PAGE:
A book out next Tuesday — Between a Wok and a Dead Place— and another spread out on the desk. Of course the little gremlins of doubt are nattering at me. I have learned that they can be useful at times, when they spur us to improve our work, to go deeper into character and motivation, to reach for a better phrase or keener observation, to sharpen the dialogue, but when they tell me I’m not any good, I tell them to go read a book in the corner or nap with the cat and we’ll talk later. And then I get to work and trust we’ll all be in a better place next time.
“Accept that your work will never feel satisfactory, because without that self-critical element, we’d never try to improve. Our yearning to accomplish more is what makes it possible to endure a learning process that for quite some time may offer little promise of external reward. . . . [I]t isn’t up to us to believe in ourselves, it’s up to us to do the work.” – Kathryn Craft, “The Hidden—but Crucial—Mad Skill,” Writer Unboxed, 12/9/21
I’ve got a new mystery coming in just 10 days — Between a Wok and a Dead Place, out July 18 — so no surprise that when I scanned my collection of quotes about art, writing, and creativity, this one jumped out at me.
“The detective isn’t your main character, and neither is your villain. The main character is the corpse. The detective’s job is to seek justice for the corpse. It’s the corpse’s story, first and foremost.”
— Ross Macdonald, a pen name for the Canadian-American mystery writer Kenneth Millar (1915-83, creator of Lew Archer, one of my favorite detectives
“As a child I was taught that to tell the truth was often painful. As an adult I have learned that not to tell the truth is more painful, and that the fear of telling the truth — whatever the truth may be — that fear is the most painful sensation of a moral life.”
June Jordan, American poet and activist (1936-2002), in Some of Us Did Not Die: New and Selected Essays (quoted by James Clear in his newsletter)
(Welded sculpture of heron at Flathead Lake; author photo)
“If you want to concentrate deeply on some problem, and especially some piece of writing or paper-work, you should acquire a cat. Alone with the cat in the room where you work … the cat will invariably get up on your desk and settle placidly under the desk lamp … The cat will settle down and be serene, with a serenity that passes all understanding. And the tranquility of the cat will gradually come to affect you, sitting there at your desk, so that all the excitable qualities that impede your concentration compose themselves and give your mind back the self-command it has lost. You need not watch the cat all the time. Its presence alone is enough. The effect of a cat on your concentration is remarkable, very mysterious.”
— Muriel Spark, in A Far Cry from Kensington, quoted by my friend Stephanie Rosenbaum Klassen
I don’t know whether Spark was being literal or ironic. My own cat loves my desk chair — he’s about the same color as the leather, creating a hazard for us both — and he’s been known to stomp across my desk and step on the keyboard, even sending an email full of periods once. And I regularly apologize on Zoom calls for the loud cries of the cat protesting being shut out of the room. But mostly, he reads (with his eyes shut) or supervises. Could I do the work without him? Maybe, but I’d rather not try.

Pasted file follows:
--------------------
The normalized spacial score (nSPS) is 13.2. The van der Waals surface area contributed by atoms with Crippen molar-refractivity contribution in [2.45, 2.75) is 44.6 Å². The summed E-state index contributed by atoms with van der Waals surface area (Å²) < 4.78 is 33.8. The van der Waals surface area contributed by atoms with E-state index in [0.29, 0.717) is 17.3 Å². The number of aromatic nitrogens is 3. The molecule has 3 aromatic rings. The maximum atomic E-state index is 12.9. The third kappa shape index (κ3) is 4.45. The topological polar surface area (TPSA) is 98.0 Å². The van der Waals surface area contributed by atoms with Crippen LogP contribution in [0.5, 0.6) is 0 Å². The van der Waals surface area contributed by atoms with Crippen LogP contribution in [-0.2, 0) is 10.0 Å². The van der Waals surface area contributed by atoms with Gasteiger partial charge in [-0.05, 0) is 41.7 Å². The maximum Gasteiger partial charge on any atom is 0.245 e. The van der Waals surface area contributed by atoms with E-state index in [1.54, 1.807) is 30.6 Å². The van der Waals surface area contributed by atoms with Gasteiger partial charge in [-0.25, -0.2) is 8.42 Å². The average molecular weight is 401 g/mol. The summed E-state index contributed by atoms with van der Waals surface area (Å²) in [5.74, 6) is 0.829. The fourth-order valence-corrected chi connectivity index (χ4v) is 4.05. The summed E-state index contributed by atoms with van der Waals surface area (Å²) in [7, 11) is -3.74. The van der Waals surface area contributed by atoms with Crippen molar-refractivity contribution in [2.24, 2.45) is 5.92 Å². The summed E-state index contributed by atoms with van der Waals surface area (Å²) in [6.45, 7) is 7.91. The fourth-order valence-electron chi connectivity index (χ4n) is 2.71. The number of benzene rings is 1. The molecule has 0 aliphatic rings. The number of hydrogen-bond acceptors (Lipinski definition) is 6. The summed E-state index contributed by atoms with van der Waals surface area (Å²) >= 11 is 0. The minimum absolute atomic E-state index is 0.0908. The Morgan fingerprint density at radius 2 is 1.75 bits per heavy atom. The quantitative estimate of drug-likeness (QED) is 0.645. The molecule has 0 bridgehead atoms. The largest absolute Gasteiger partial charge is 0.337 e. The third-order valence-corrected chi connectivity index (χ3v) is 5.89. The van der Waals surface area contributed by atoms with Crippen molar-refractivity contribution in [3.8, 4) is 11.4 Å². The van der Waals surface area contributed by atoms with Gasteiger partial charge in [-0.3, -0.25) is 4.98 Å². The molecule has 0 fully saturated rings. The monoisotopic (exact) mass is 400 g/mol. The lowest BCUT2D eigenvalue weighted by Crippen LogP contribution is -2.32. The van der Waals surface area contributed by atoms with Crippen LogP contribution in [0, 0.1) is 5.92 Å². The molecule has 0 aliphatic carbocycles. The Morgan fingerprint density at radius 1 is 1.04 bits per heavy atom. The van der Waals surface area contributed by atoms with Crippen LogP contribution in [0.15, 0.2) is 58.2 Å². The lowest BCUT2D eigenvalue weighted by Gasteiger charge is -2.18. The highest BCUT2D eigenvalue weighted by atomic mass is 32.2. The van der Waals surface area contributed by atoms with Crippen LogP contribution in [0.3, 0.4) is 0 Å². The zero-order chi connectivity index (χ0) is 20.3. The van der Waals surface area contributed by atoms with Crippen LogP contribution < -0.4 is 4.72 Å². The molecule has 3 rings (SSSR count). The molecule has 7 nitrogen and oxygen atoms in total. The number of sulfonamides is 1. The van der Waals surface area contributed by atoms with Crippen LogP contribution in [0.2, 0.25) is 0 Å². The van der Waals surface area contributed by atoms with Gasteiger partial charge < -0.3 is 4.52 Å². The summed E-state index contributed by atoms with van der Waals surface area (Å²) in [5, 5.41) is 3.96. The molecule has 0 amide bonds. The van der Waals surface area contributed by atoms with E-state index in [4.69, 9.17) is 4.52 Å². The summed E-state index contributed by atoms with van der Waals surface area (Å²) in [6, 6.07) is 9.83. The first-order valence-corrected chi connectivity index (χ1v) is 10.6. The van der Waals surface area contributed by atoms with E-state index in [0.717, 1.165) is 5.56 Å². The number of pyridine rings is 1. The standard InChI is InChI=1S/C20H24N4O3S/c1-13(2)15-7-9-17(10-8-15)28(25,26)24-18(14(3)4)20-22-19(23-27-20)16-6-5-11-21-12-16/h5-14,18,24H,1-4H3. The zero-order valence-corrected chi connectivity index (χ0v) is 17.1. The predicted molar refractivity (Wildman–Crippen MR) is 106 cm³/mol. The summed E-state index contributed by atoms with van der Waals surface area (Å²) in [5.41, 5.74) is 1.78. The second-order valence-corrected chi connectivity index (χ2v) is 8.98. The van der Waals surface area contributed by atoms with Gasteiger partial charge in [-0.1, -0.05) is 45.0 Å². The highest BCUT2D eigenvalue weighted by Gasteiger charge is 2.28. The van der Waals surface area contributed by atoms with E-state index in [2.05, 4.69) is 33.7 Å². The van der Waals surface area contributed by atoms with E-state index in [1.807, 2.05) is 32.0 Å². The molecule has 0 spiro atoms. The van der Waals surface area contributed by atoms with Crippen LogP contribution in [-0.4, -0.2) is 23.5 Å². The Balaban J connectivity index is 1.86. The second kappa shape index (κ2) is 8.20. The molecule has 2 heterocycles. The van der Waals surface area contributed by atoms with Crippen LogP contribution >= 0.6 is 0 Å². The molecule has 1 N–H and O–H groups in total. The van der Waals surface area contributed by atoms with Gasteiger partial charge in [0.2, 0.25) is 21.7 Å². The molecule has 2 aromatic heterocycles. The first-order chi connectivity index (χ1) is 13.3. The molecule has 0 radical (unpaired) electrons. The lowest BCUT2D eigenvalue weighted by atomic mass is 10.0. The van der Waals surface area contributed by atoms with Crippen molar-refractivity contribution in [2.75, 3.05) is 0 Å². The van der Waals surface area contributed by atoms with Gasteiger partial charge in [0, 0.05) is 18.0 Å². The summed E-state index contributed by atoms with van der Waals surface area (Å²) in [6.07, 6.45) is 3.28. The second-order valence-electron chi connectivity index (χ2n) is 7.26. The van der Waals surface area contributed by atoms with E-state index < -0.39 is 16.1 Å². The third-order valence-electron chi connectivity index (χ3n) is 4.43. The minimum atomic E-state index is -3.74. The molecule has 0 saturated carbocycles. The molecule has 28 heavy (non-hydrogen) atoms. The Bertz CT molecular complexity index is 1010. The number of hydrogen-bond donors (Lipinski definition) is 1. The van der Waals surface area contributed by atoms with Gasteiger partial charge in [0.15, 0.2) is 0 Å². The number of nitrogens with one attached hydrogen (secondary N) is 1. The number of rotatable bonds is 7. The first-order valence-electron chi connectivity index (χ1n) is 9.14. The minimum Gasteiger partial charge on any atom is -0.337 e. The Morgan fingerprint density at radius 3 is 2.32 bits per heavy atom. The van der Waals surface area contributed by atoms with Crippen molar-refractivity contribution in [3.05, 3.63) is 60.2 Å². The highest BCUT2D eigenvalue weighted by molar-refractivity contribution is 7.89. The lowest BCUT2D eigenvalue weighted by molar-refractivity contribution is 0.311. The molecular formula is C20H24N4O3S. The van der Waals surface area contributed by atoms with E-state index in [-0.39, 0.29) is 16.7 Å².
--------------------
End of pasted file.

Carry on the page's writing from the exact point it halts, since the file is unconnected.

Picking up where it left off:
I’m a firm believer in learning from artists working in other disciplines, such as music and painting. My husband and I recently attended an opening at the Hockaday Museum of Art in Kalispell, Montana, for our friend, painter Haakon Ensign, who quoted the great painter, illustrator, and sculptor Frederick Remington as saying “you need detail, but the right detail.”
Or as a contrasting pair of American novelists have put it:
“Be one of those people on whom nothing is lost.” — Henry James
“One of your gifts as a writer is that you are a sensitive witness to the Universe.” – Johnny Worthen, speaking at the 2023 Pikes Peak Writers Conference.
(Painting: W. Haakon Ensign, oil on canvas, from the exhibit W. Haakon Ensign: Wildlife and Water — Lucky in the Flathead, June 2 — Aug 6, 2023, Hockaday Museum of Art. Look closely for the artist’s dog, Lucky, sniffing the ground just above the lakeshore.)
“So, yes, discipline is critical, just like all the teachers say. And there is definitely stuff that needs doing that is just never going to be fun like paying bills and cleaning the cat box. But I suggest that instead of being disciplined about hating on yourself to get things done, try being disciplined about remaining close to what brings you joy. It takes a lot of courage, actually. See what happens.”
– Susan Piver, “Getting Stuff Done by Not Being Mean to Yourself” (2010 blog post)
“Only when the brain is confronted with stimuli that it has not encountered before does it start to reorganize perception. The surest way to provoke the imagination, then, is to seek out environments you have no experience with. They may have nothing to do with your area of expertise. It doesn’t matter. Because the same systems in the brain carry out both perception and imagination, there will be cross talk.”
Last weekend, I attended the Pikes Peak Writers Conference in Colorado Springs, giving presentations on building character, setting, and common mistakes writers make about the law. Barbara O’Neal, the keynote speaker at lunch on Sunday, gave a powerful talk focused on a topic for all creators: What is yours to do? What is the work only you can do? She’s reprised those themes in this essay, drawn from the talk, on Writer Unboxed.
daffodils blooming between the cracks in a rock
Lean into that, I say. Into the stories, the paintings, the songs, only you can tell, paint, or sing. The gardens only you can plant. The joys only you can give, the sorrows only you can ease.